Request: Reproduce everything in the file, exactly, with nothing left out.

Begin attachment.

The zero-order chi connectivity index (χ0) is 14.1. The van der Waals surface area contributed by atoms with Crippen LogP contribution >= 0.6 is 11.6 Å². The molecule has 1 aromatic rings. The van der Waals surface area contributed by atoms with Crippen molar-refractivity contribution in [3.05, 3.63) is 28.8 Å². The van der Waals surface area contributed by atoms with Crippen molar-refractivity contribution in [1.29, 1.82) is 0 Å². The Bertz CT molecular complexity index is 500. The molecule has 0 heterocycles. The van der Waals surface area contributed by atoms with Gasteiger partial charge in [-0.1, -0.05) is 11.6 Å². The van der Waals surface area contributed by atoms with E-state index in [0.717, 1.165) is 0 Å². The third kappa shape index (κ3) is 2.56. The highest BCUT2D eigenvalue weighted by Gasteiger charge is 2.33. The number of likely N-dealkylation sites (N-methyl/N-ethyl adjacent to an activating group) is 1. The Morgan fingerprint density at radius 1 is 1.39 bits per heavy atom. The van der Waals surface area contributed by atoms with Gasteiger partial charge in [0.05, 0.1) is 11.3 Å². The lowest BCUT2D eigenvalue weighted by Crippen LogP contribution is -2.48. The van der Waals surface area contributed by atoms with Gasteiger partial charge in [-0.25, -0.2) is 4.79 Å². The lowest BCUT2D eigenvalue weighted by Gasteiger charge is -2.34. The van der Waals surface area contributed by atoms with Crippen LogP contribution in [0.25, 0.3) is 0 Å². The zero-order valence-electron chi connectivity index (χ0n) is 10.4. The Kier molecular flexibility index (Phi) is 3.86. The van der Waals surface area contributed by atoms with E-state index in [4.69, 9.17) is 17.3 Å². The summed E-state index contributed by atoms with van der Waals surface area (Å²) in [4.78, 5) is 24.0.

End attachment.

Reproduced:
The zero-order chi connectivity index (χ0) is 14.1. The van der Waals surface area contributed by atoms with Crippen LogP contribution >= 0.6 is 11.6 Å². The molecule has 1 aromatic rings. The van der Waals surface area contributed by atoms with Crippen molar-refractivity contribution in [3.05, 3.63) is 28.8 Å². The van der Waals surface area contributed by atoms with Crippen molar-refractivity contribution in [1.29, 1.82) is 0 Å². The Bertz CT molecular complexity index is 500. The molecule has 0 heterocycles. The van der Waals surface area contributed by atoms with Gasteiger partial charge in [-0.1, -0.05) is 11.6 Å². The van der Waals surface area contributed by atoms with E-state index in [0.717, 1.165) is 0 Å². The third kappa shape index (κ3) is 2.56. The highest BCUT2D eigenvalue weighted by Gasteiger charge is 2.33. The number of likely N-dealkylation sites (N-methyl/N-ethyl adjacent to an activating group) is 1. The Morgan fingerprint density at radius 1 is 1.39 bits per heavy atom. The van der Waals surface area contributed by atoms with Gasteiger partial charge in [0.05, 0.1) is 11.3 Å². The lowest BCUT2D eigenvalue weighted by Crippen LogP contribution is -2.48. The van der Waals surface area contributed by atoms with Gasteiger partial charge in [-0.25, -0.2) is 4.79 Å². The lowest BCUT2D eigenvalue weighted by Gasteiger charge is -2.34. The van der Waals surface area contributed by atoms with Crippen LogP contribution in [0.25, 0.3) is 0 Å². The zero-order valence-electron chi connectivity index (χ0n) is 10.4. The Kier molecular flexibility index (Phi) is 3.86. The van der Waals surface area contributed by atoms with E-state index in [4.69, 9.17) is 17.3 Å². The summed E-state index contributed by atoms with van der Waals surface area (Å²) in [4.78, 5) is 24.0.